Australians are more likely to go to a café for coffee or tea than to eat out at a fast-food place, and having a meal at the pub is now vastly more popular than getting a pizza home-delivered. Meanwhile, low-fat diets are falling out of favour, fewer people are preoccupied with their cholesterol levels, and more are opting to buy the same food week in, week out. The past decade has seen some marked changes in Australians’ dining and dietary habits, Roy Morgan research has found.
“The fact that more Australians are dining out at eateries of various descriptions than they were 10 years ago speaks volumes about our ongoing obsession with food and gourmet culture. With TV cooking shows and celebrity chefs as popular as ever, it’s almost a matter of pride for many people to visit the latest restaurant or cafe before their friends: home-delivered pizza just won’t cut it anymore!” Norman Morris, industry communications director at Roy Morgan Research said.
“Connected to this is the inexorable rise of cafe society. Visiting cafes, whether for a drink or a meal (or both) is booming, and shows no sign of slowing even as heading to the pub for a drink has lost ground. While it’s tempting to assume this is all part of a move towards healthier living, Roy Morgan data shows a decline in overall concern about cholesterol, low-fat diets and calcium.”
One of the most striking trends over the last 10 years has been the more widespread penchant for going to cafes. Back in 2006, 51.1% of Aussies aged 14+ visited a cafe for coffee or tea at least once in an average three months. Since then this has risen to 58.9%. Furthermore, 48.2% now go to a cafe for a snack or meal at least once per quarter, a substantial increase on 40.8% in 2006.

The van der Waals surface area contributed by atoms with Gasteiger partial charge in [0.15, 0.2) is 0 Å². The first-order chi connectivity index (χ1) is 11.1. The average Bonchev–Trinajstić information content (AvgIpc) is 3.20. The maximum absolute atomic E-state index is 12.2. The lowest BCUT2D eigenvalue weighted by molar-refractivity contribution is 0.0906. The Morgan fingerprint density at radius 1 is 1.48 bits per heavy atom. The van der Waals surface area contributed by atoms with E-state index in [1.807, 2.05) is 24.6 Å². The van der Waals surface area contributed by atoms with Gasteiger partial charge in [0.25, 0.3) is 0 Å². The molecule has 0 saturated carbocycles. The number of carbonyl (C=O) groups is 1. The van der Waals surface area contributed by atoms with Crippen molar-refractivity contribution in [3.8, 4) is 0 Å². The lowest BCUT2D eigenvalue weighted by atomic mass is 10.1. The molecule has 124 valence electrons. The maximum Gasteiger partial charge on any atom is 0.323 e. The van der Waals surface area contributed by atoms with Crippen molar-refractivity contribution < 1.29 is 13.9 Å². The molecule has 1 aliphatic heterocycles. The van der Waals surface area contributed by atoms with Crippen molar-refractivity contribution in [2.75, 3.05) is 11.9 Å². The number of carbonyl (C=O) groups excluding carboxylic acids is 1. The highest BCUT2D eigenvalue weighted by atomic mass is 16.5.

Whereas the proportion of Aussies going to the pub solely for a drink has dropped from 27.2% to 23.2%, heading there for a meal is another matter. In any given three-month period during 2016, nearly 45% ate at the pub at least once (up from 38.8%), which means that it is now more popular than ordering a home-delivered pizza (which plummeted from 43.9% to 31.9%).
Ordering other home-delivered food saw a modest increase (from 12.5% to 14.2%), as eating at a fast food place and grabbing fast food to take away (from 46.6% to 48.2%, and 57.1% to 58.2% respectively).
Though fewer Aussies are going to BYO restaurants (23.6%) than they were in 2006 (25%), dining at licensed restaurants has become considerably more popular (54.7%, up from 50.6%). Incidentally, the proportion of Aussies who agree that ‘If I could afford to eat out every night I would’ has crept up from 19.9% to 23.1% over the last decade.
“This long-term analysis of Australians’ changing attitudes to food and diet, as well as shifting trends in where they dine, is a timely reminder for the hospitality industry, as well as for food brands and retailers, that their market cannot be taken for granted. Of course, everyone needs to eat, but the food they choose and where they choose to consume it is not a foregone conclusion,” said Morris.
But a growing desire for the financial freedom to eat out every night is just one attitudinal shift related to food and/or diet that has occurred over the last decade. Almost three quarters of the population (72.4%) now say they enjoy food from all over the world (up from 65.5% in 2006), while 57.3% report buying much more fresh or chilled foods than they used to (up from 53.1%).
Food without additives in it has become increasingly popular (last year, 49.9% of Aussies made an effort to buy it, compared with 46.0% in 2006). Buying the same food each week is at 36.5%, up from 28.7%.
A preference for taste over ingredients, and a tendency to snack throughout the day, are also among the last decade’s key food-related trends. Intriguingly, health-oriented dietary concerns such as getting enough calcium, staying on top of one’s cholesterol levels, and following a low-fat diet, have all slipped.